Before The Reformation, the windows in the church displayed images from the scriptures, but these were later viewed as "superstitious" post-Reformation and so fell to decay or were replaced with ordinary glass. Various additions to the church during the 15th century have led to the whole church being labelled as Perpendicular in its architectural style, however, some other structures remain from the various alterations which have also seen the building labelled as Gothic.

The twelve misericords inside the church came from Easby Abbey. They date from the early sixteenth century and show a sow playing the bagpipes for two piglets, and a dragon stealing a goose. Religious carvings and artefacts were often moved from abbeys and priories after the Dissolution. The misericords are dated to at least 1515, as one of them is indented with the shield of Abbot Bampton, who was elected to Easby Abbey in 1515. Other items taken from the abbey and installed in the church include the choir stalls and some of the bells.

Between 1858 and 1859, the church was renovated by Sir Gilbert Scott, which was funded by the Earl of Rutland and cost around £1,200. In 1890, the verger removed a stone item from the churchyard and placed it at the bottom of the pulpit. This is believed to be the Norman era font of the worship house that existed in Richmond before either church was in regular use. In 1892, the chancel was altered by the addition of new level flooring and a window in the south wall to allow more light in. Previous sketches of the church show that there used to be a window in the south wall, but at some point, this was walled up. More renovations took place in 1897 under C. Hodgson Fowler, the most notable of which was the installation of a steep pitched roof covered in slates. Previously, the roof was flat.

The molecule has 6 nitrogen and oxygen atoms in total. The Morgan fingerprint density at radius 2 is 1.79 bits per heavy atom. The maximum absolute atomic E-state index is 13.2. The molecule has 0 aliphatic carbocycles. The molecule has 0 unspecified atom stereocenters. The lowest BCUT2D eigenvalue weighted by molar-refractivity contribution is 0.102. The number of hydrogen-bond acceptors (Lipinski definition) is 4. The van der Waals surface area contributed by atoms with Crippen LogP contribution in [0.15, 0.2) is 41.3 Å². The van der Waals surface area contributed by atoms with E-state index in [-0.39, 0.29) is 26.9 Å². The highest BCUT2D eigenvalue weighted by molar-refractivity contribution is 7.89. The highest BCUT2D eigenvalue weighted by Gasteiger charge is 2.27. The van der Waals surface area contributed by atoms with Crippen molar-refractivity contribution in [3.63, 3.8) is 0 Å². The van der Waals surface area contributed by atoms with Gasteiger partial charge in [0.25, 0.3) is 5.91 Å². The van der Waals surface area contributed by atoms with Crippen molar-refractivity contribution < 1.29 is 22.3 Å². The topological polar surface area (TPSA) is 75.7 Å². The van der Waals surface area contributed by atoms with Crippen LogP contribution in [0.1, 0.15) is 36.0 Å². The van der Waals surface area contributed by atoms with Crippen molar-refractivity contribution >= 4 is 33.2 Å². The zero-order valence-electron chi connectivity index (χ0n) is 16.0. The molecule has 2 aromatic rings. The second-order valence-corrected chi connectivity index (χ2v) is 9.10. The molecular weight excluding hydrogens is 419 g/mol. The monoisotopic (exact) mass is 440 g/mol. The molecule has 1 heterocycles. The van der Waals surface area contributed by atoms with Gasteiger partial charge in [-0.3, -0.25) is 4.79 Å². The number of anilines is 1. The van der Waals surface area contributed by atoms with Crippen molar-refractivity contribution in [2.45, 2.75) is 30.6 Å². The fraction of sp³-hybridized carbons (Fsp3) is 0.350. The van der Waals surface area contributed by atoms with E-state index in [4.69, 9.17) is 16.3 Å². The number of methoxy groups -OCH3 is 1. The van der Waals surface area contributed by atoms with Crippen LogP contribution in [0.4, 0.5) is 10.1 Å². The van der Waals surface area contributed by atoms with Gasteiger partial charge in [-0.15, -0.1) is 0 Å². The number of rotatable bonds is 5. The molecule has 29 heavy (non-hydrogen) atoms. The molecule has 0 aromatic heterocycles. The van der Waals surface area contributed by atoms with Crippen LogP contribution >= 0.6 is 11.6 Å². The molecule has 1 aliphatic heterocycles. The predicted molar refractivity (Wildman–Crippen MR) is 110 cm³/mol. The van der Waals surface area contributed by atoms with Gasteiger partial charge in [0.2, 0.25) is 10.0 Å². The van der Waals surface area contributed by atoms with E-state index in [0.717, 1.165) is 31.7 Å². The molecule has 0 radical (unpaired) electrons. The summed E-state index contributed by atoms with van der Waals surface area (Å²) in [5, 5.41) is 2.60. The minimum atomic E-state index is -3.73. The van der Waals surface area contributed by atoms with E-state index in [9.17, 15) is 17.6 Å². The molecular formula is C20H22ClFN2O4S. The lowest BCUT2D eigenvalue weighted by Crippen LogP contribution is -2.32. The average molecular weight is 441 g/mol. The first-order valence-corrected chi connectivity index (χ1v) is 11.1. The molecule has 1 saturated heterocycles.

St Mary's Church (Richmond, Yorkshire) (07)
The Nave

In March 2017, the bells were replaced with modern castings and housed at the same height to make the bellringing easier and to safeguard the tower. The three previous bells, cast c. 1500 and 1697, were replaced by eight new bells cast at the foundry of John Taylor & Co in Loughborough. One of the old bells has been preserved in the belfry. The Society of Bellringers of St Mary's Parish Church ring the bells in the church and are recognised as a teaching hub for the local area. The bells are rung in the town for special occasions; either local or national events.

The organ was installed in the north chapel in 1811, and was replaced in 1912 with one built by Harrison & Harrison. This second organ was completely refurbished in 2003.

Regimental chapel

The church hosts the regimental chapel of the Green Howards, which has a service each spring for former members of the regiment. The chapel was dedicated after an appeal for funds in 1931. St Mary's had been the official church of the garrison and regiment since the early 19th century, and the chapel has colours hanging from the rafters, mementoes from the First World War and an altar rail dedicated to two lieutenants killed in 1915 and 1917. As the Green Howards have been subsumed into the modern day Yorkshire Regiment, the Royal Lancers have adopted the chapel for their services.

The chapel and the interior of the church are adorned with memorials to members of the armed forces who either died in action or represented the Green Howards in some way (IE senior officers). A stone tablet, set into the one of the walls, commemorates the dead from 1916 to 1919 and is listed as the Yorkshire Regiment, which was how the Green Howards were sometimes known.

Churchyard

The Plague Stone in St Mary's churchyard, Richmond
The Plague Stone

The churchyard has the graves of two soldiers who died at Waterloo and of Robert Willance, a local alderman and draper. Willance was out hunting in 1606 when his horse fell off Whitcliffe Scar with Willance suffering a broken leg and the horse dying. Willance's amputated leg was buried in the churchyard, with Willance being reunited with his leg ten years later when he died.

The graveyard also contains a plague stone (one of two in Richmond), which marks the spot where the bodies of 1,072 people who succumbed to the Black Death between 1597 and 1599, were buried. Another 700 people were buried as a result of a plague upon the town between 1644 and 1645, with 574 being buried in just six months alone.